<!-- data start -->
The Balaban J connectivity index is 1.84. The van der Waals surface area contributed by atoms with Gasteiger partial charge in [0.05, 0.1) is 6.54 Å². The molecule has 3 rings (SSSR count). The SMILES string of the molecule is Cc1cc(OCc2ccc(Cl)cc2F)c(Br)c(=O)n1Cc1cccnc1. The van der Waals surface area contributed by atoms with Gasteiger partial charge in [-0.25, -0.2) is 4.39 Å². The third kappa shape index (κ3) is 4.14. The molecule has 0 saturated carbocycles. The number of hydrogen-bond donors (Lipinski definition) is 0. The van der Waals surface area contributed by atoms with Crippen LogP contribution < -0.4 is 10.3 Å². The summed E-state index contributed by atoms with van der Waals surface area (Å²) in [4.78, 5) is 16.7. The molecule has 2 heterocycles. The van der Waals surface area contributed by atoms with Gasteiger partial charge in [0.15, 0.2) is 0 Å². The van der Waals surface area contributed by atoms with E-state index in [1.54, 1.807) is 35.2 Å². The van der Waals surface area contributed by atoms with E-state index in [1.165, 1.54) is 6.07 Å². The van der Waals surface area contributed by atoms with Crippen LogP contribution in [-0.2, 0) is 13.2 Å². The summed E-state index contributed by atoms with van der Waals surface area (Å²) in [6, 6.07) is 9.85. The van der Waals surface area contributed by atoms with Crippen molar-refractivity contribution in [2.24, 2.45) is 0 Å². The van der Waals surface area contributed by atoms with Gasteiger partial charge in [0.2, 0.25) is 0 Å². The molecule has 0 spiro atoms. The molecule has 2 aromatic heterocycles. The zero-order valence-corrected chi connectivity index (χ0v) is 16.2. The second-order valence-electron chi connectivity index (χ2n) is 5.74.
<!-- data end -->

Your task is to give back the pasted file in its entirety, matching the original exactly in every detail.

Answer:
The Balaban J connectivity index is 1.84. The van der Waals surface area contributed by atoms with Gasteiger partial charge in [0.05, 0.1) is 6.54 Å². The molecule has 3 rings (SSSR count). The SMILES string of the molecule is Cc1cc(OCc2ccc(Cl)cc2F)c(Br)c(=O)n1Cc1cccnc1. The van der Waals surface area contributed by atoms with Gasteiger partial charge in [-0.25, -0.2) is 4.39 Å². The third kappa shape index (κ3) is 4.14. The molecule has 0 saturated carbocycles. The number of hydrogen-bond donors (Lipinski definition) is 0. The van der Waals surface area contributed by atoms with Crippen LogP contribution < -0.4 is 10.3 Å². The summed E-state index contributed by atoms with van der Waals surface area (Å²) in [4.78, 5) is 16.7. The molecule has 2 heterocycles. The van der Waals surface area contributed by atoms with Gasteiger partial charge in [0.15, 0.2) is 0 Å². The van der Waals surface area contributed by atoms with E-state index in [1.54, 1.807) is 35.2 Å². The van der Waals surface area contributed by atoms with E-state index in [1.165, 1.54) is 6.07 Å². The van der Waals surface area contributed by atoms with Crippen LogP contribution in [-0.2, 0) is 13.2 Å². The summed E-state index contributed by atoms with van der Waals surface area (Å²) in [6, 6.07) is 9.85. The van der Waals surface area contributed by atoms with Crippen molar-refractivity contribution in [2.24, 2.45) is 0 Å². The van der Waals surface area contributed by atoms with Gasteiger partial charge in [0.2, 0.25) is 0 Å². The molecule has 0 spiro atoms. The molecule has 2 aromatic heterocycles. The zero-order valence-corrected chi connectivity index (χ0v) is 16.2. The second-order valence-electron chi connectivity index (χ2n) is 5.74.